Regular maintenance is crucial in the upkeep of any heating, ventilation, and air conditioning (HVAC) system installed in an industrial, commercial, or health care environment.

Cleaning is especially critical in industrial settings, where HVAC components become dirty more quickly, and in health care environments, where patient comfort and cleanliness are primary concerns. Coil cleaning — maintenance of the evaporator and condenser coils — is particularly important.

Coil Cleaning Methods

Just as HVAC coils come in many variations, so too do cleaning materials and maintenance methods. It’s essential to clean your coils with the proper cleaner. Cleaners fall into one of four different categories — acids, alkalines, solvents, and detergents.

The type of cleaner and the precise formulation best for your system will vary depending on the coil material, its installation environment, its operation, and the type of dirt and contaminants with which it is soiled. Using the wrong type of cleaner or cleaning method will reduce the effectiveness of your coils and shorten their lifespan.

Introducing Coil Flow Max for Large Plugged Coils

Large plugged coils — thicker than four inches — are very common in commercial, industrial, and health care HVAC systems, especially for critical care applications such as operating rooms. They are also notoriously difficult to clean.

Because of this, large coils are often not cleaned thoroughly or become damaged during the cleaning process. In fact, replacement used to be the only viable solution for these situations.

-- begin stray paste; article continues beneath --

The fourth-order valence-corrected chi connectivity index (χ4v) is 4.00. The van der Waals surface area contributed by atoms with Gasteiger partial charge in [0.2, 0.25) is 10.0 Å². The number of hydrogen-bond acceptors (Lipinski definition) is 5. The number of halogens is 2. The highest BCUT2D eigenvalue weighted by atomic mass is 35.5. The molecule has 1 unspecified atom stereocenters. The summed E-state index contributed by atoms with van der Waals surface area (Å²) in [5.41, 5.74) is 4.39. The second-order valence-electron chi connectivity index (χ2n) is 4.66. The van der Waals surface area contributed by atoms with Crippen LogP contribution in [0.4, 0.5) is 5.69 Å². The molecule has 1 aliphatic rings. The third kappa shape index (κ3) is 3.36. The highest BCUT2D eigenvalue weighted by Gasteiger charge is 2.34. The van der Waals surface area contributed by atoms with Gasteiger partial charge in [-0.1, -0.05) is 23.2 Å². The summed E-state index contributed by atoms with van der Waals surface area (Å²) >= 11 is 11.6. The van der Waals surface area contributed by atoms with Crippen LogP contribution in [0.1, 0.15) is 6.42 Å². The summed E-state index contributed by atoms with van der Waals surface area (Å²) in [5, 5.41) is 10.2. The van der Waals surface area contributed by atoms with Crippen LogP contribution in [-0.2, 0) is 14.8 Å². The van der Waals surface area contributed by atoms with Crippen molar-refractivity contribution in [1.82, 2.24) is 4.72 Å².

For decades, our team has observed this problem time and time again, so we’ve spent years developing a solution. The result is Coil Flow Max — a proprietary, patent-pending technology only available from Carolina Filters.

This unique coil-cleaning method guarantees full cleaning of coils without ever damaging coils or fins. Coil Flow Max extends coil life, provides better air flow and humidity control, and allows for higher cost and energy savings.

Planning Ahead

A regular cleaning schedule must be established and adhered to in order to properly maintain an HVAC system. While it’s important to clean all components, including vents and ducting, coil cleaning should be the focus of any maintenance plan.

Coils play a vital role in HVAC systems, acting as the actual heat conversion points. Because of this, dirty coils can cause more serious detriments than other dirty components. The optimal frequency of coil cleaning — and the cleaning of your entire HVAC system — depends on several factors:

  • Their overall environment — Coils in an HVAC system at a manufacturing facility will require cleaning considerably more often than at a commercial store or in a hospital environment.
  • Their precise environment — Condenser coils are commonly located outdoors, subjected to the elements such as extreme temperatures, sun, and dirt.
  • Range of use — Cooling a retail environment to 75 degrees taxes an HVAC system considerably less (and also costs less and requires less cleaning) than cooling a manufacturing facility with heat-generating equipment that runs 24 hours a day.

Discuss the application of your coils with one of Carolina Filters’ knowledgeable technicians; they will help you develop a custom maintenance schedule that’s right for you. If properly maintained, you’ll find your HVAC system working with more energy efficiency, for longer periods of time, and with fewer component failures and unplanned maintenance — all of which will ultimately reduce your overall maintenance costs.

Learn More

Since 1968, Carolina Filters has been a leading provider of air-quality products and cleaning services for the industrial, commercial, and health care industries. To learn more about Coil Flow Max and how we can assist you with your coil-cleaning needs, contact us today.